Based on informal ceramic seriation, both schemes have been extended and revised since first proposed, incorporating new data and formalised mathematical techniques for artifact seriation. The Cucuteni–Trypillia culture is divided into an Early, Late period, with varying smaller sub-divisions marked by changes in settlement and material culture. A key point of contention lies in; the following chart represents this most current interpretation: The roots of Cucuteni–Trypillia culture can be found in the Starčevo–Körös–Criș and Vinča cultures of the 6th to 5th millennia, with additional influence from the Bug–Dniester culture. During the early period of its existence, the Cucuteni–Trypillia culture was influenced by the Linear Pottery culture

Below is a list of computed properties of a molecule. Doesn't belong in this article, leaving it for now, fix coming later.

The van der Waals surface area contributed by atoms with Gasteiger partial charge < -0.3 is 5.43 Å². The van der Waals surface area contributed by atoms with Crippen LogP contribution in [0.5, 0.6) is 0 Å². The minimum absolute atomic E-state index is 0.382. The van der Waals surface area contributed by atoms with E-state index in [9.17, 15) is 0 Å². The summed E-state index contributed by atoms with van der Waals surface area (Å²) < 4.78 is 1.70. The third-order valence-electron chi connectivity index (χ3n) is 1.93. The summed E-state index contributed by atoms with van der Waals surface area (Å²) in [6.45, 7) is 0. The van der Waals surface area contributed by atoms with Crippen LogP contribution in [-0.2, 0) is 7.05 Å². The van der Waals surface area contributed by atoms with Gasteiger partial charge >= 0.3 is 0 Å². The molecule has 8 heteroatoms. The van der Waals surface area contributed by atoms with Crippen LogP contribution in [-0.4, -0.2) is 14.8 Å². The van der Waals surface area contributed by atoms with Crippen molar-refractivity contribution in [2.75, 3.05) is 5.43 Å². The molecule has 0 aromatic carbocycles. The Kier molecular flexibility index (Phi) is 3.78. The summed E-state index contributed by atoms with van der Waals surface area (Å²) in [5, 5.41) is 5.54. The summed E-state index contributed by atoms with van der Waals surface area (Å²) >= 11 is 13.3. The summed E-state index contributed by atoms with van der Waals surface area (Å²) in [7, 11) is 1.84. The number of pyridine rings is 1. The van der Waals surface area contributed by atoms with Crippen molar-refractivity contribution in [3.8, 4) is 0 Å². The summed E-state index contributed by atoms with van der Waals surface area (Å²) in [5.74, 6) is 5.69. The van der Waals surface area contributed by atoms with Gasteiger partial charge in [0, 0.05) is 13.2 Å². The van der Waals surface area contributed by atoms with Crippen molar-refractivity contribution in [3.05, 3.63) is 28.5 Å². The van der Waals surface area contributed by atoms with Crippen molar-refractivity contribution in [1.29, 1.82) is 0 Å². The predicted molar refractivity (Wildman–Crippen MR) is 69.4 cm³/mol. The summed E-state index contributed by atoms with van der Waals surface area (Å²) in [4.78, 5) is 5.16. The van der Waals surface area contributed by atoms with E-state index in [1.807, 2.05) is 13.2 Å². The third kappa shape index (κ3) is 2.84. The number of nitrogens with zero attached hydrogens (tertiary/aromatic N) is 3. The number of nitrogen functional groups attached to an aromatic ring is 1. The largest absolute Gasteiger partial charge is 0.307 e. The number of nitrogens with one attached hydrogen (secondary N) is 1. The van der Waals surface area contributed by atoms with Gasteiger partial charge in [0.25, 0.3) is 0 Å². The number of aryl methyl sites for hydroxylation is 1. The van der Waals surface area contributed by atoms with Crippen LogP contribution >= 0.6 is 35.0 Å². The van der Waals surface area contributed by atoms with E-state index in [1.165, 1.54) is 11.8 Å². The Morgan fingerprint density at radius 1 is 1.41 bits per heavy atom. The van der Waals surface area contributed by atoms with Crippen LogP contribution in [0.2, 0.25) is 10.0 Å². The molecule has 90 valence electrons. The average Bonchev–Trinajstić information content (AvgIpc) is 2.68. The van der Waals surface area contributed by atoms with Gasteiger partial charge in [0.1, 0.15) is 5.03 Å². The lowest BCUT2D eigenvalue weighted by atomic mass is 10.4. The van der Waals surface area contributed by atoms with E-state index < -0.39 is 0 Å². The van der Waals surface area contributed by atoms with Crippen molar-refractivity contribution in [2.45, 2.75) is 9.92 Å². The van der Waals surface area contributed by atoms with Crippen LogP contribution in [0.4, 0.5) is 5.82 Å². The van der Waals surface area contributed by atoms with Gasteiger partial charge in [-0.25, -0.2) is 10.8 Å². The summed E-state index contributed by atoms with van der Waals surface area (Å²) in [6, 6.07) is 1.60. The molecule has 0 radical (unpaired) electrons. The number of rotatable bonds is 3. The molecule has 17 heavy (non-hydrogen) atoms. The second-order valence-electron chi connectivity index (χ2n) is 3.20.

The Neolithic, the final division of the Stone Age, began about 12,000 years ago when the first development of farming appeared in the Epipalaeolithic Near East, in other parts of the world. The division lasted until the transitional period of the Chalcolithic from about 6,500 years ago, marked by the development of metallurgy, leading up to the Bronze Age and Iron Age. In Northern Europe, the Neolithic lasted until about 1700 BC, while in China it extended until 1200 BC. Other parts of the world remained broadly in the Neolithic stage of development, although this term may not be used, until European contact; the Neolithic comprises a progression of behavioral and cultural characteristics and changes, including the use of wild and domestic crops and of domesticated animals. The term Neolithic derives from the Greek νέος néos, "new" and λίθος líthos, "stone" meaning "New Stone Age"; the term was coined by Sir John Lubbock in 1865 as a refinement of the three-age system. Following the ASPRO chronology, the Neolithic started in around 10,200 BC in the Levant, arising from the Natufian culture, when pioneering use of wild cereals evolved into early farming.